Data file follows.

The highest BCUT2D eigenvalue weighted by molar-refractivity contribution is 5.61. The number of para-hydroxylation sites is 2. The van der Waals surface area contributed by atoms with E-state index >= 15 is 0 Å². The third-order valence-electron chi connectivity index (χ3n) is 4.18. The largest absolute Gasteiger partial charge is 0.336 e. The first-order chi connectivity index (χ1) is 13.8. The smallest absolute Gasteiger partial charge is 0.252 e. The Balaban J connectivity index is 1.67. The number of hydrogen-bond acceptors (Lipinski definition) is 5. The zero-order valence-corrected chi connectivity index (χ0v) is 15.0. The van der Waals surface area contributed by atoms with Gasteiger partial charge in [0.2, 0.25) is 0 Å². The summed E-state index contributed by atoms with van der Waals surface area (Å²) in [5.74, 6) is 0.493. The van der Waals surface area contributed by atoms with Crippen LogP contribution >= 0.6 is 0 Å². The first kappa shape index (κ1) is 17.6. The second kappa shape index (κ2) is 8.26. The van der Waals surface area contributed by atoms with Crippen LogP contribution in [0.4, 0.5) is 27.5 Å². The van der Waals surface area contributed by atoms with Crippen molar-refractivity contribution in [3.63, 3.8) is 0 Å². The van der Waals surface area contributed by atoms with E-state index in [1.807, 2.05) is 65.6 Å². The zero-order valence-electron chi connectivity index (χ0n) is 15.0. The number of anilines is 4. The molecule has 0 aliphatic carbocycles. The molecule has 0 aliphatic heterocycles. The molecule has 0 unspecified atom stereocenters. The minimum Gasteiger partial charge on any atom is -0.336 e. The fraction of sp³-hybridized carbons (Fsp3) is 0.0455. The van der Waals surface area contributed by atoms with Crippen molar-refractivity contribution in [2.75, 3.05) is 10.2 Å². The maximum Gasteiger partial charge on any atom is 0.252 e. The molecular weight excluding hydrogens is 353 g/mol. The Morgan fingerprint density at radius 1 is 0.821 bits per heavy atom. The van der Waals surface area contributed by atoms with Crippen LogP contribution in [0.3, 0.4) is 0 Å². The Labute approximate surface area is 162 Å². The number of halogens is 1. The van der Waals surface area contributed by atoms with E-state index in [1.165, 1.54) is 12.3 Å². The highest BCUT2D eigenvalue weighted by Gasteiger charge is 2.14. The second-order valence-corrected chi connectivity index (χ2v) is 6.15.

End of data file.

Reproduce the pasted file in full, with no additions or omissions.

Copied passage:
The highest BCUT2D eigenvalue weighted by molar-refractivity contribution is 5.61. The number of para-hydroxylation sites is 2. The van der Waals surface area contributed by atoms with E-state index >= 15 is 0 Å². The third-order valence-electron chi connectivity index (χ3n) is 4.18. The largest absolute Gasteiger partial charge is 0.336 e. The first-order chi connectivity index (χ1) is 13.8. The smallest absolute Gasteiger partial charge is 0.252 e. The Balaban J connectivity index is 1.67. The number of hydrogen-bond acceptors (Lipinski definition) is 5. The zero-order valence-corrected chi connectivity index (χ0v) is 15.0. The van der Waals surface area contributed by atoms with Gasteiger partial charge in [0.2, 0.25) is 0 Å². The summed E-state index contributed by atoms with van der Waals surface area (Å²) in [5.74, 6) is 0.493. The van der Waals surface area contributed by atoms with Crippen LogP contribution >= 0.6 is 0 Å². The first kappa shape index (κ1) is 17.6. The second kappa shape index (κ2) is 8.26. The van der Waals surface area contributed by atoms with Crippen LogP contribution in [0.4, 0.5) is 27.5 Å². The van der Waals surface area contributed by atoms with Crippen molar-refractivity contribution in [3.63, 3.8) is 0 Å². The van der Waals surface area contributed by atoms with E-state index in [1.807, 2.05) is 65.6 Å². The zero-order valence-electron chi connectivity index (χ0n) is 15.0. The number of anilines is 4. The molecule has 0 aliphatic carbocycles. The molecule has 0 aliphatic heterocycles. The molecule has 0 unspecified atom stereocenters. The minimum Gasteiger partial charge on any atom is -0.336 e. The fraction of sp³-hybridized carbons (Fsp3) is 0.0455. The van der Waals surface area contributed by atoms with Crippen molar-refractivity contribution in [2.75, 3.05) is 10.2 Å². The maximum Gasteiger partial charge on any atom is 0.252 e. The molecular weight excluding hydrogens is 353 g/mol. The Morgan fingerprint density at radius 1 is 0.821 bits per heavy atom. The van der Waals surface area contributed by atoms with Crippen LogP contribution in [0.3, 0.4) is 0 Å². The Labute approximate surface area is 162 Å². The number of halogens is 1. The van der Waals surface area contributed by atoms with E-state index in [1.165, 1.54) is 12.3 Å². The highest BCUT2D eigenvalue weighted by Gasteiger charge is 2.14. The second-order valence-corrected chi connectivity index (χ2v) is 6.15.